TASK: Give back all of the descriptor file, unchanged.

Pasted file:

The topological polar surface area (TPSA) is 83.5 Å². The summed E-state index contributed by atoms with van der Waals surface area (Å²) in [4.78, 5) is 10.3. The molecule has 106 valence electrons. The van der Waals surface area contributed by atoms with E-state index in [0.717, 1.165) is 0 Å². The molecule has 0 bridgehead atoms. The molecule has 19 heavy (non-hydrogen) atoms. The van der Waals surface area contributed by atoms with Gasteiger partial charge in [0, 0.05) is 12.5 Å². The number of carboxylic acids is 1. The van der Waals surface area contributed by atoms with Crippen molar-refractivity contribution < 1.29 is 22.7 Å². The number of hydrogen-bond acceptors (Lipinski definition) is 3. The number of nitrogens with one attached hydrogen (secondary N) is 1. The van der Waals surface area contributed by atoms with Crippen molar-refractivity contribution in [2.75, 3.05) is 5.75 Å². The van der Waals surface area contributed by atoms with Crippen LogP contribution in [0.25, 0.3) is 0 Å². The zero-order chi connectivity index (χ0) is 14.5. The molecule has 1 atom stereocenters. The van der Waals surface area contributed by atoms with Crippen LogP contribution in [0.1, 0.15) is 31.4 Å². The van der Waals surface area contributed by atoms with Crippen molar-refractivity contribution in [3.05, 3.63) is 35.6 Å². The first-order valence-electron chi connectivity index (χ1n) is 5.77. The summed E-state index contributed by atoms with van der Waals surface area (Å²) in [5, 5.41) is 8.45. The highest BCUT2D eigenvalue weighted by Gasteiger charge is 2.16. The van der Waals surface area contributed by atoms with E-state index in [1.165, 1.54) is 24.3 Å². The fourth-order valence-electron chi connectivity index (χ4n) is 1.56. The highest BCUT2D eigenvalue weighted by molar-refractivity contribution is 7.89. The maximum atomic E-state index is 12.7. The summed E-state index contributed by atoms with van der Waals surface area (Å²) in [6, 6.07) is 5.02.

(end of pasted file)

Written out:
The topological polar surface area (TPSA) is 83.5 Å². The summed E-state index contributed by atoms with van der Waals surface area (Å²) in [4.78, 5) is 10.3. The molecule has 106 valence electrons. The van der Waals surface area contributed by atoms with E-state index in [0.717, 1.165) is 0 Å². The molecule has 0 bridgehead atoms. The molecule has 19 heavy (non-hydrogen) atoms. The van der Waals surface area contributed by atoms with Gasteiger partial charge in [0, 0.05) is 12.5 Å². The number of carboxylic acids is 1. The van der Waals surface area contributed by atoms with Crippen molar-refractivity contribution < 1.29 is 22.7 Å². The number of hydrogen-bond acceptors (Lipinski definition) is 3. The number of nitrogens with one attached hydrogen (secondary N) is 1. The van der Waals surface area contributed by atoms with Crippen molar-refractivity contribution in [2.75, 3.05) is 5.75 Å². The van der Waals surface area contributed by atoms with Crippen LogP contribution in [0.25, 0.3) is 0 Å². The zero-order chi connectivity index (χ0) is 14.5. The molecule has 1 atom stereocenters. The van der Waals surface area contributed by atoms with Crippen LogP contribution in [0.1, 0.15) is 31.4 Å². The van der Waals surface area contributed by atoms with Crippen molar-refractivity contribution in [3.05, 3.63) is 35.6 Å². The first-order valence-electron chi connectivity index (χ1n) is 5.77. The summed E-state index contributed by atoms with van der Waals surface area (Å²) in [5, 5.41) is 8.45. The highest BCUT2D eigenvalue weighted by Gasteiger charge is 2.16. The van der Waals surface area contributed by atoms with E-state index in [1.165, 1.54) is 24.3 Å². The fourth-order valence-electron chi connectivity index (χ4n) is 1.56. The highest BCUT2D eigenvalue weighted by molar-refractivity contribution is 7.89. The maximum atomic E-state index is 12.7. The summed E-state index contributed by atoms with van der Waals surface area (Å²) in [6, 6.07) is 5.02.